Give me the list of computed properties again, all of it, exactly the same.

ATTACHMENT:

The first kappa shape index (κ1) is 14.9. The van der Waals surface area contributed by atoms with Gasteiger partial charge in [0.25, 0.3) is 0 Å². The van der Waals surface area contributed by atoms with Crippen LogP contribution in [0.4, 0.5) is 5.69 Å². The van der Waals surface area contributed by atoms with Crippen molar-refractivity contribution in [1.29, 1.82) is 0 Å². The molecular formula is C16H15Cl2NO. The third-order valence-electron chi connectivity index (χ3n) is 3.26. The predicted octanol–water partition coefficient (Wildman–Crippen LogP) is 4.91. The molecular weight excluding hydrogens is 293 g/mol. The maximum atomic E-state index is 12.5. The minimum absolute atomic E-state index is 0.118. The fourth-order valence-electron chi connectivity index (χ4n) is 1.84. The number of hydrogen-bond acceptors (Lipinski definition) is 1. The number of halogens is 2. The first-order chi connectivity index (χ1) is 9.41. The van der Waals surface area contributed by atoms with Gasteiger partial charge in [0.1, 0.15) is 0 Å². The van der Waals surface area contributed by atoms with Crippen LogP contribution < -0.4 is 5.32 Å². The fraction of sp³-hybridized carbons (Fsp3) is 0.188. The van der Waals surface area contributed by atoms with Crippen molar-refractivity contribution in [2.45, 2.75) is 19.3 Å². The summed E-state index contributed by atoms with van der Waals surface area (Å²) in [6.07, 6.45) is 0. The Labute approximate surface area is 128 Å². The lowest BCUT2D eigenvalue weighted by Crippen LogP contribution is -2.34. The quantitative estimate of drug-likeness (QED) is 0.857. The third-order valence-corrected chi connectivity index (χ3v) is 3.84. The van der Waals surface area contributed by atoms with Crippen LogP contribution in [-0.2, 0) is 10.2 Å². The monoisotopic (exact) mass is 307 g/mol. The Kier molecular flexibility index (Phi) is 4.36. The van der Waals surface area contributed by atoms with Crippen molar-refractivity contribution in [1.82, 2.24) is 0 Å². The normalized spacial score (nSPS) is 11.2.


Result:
The first kappa shape index (κ1) is 14.9. The van der Waals surface area contributed by atoms with Gasteiger partial charge in [0.25, 0.3) is 0 Å². The van der Waals surface area contributed by atoms with Crippen LogP contribution in [0.4, 0.5) is 5.69 Å². The van der Waals surface area contributed by atoms with Crippen molar-refractivity contribution in [1.29, 1.82) is 0 Å². The molecular formula is C16H15Cl2NO. The third-order valence-electron chi connectivity index (χ3n) is 3.26. The predicted octanol–water partition coefficient (Wildman–Crippen LogP) is 4.91. The molecular weight excluding hydrogens is 293 g/mol. The maximum atomic E-state index is 12.5. The minimum absolute atomic E-state index is 0.118. The fourth-order valence-electron chi connectivity index (χ4n) is 1.84. The number of hydrogen-bond acceptors (Lipinski definition) is 1. The number of halogens is 2. The first-order chi connectivity index (χ1) is 9.41. The van der Waals surface area contributed by atoms with Gasteiger partial charge in [0.1, 0.15) is 0 Å². The van der Waals surface area contributed by atoms with Crippen LogP contribution < -0.4 is 5.32 Å². The fraction of sp³-hybridized carbons (Fsp3) is 0.188. The van der Waals surface area contributed by atoms with Crippen molar-refractivity contribution in [2.45, 2.75) is 19.3 Å². The summed E-state index contributed by atoms with van der Waals surface area (Å²) in [6.07, 6.45) is 0. The Labute approximate surface area is 128 Å². The lowest BCUT2D eigenvalue weighted by Crippen LogP contribution is -2.34. The quantitative estimate of drug-likeness (QED) is 0.857. The third-order valence-corrected chi connectivity index (χ3v) is 3.84. The van der Waals surface area contributed by atoms with Crippen LogP contribution in [-0.2, 0) is 10.2 Å². The monoisotopic (exact) mass is 307 g/mol. The Kier molecular flexibility index (Phi) is 4.36. The van der Waals surface area contributed by atoms with Crippen molar-refractivity contribution in [1.82, 2.24) is 0 Å². The normalized spacial score (nSPS) is 11.2.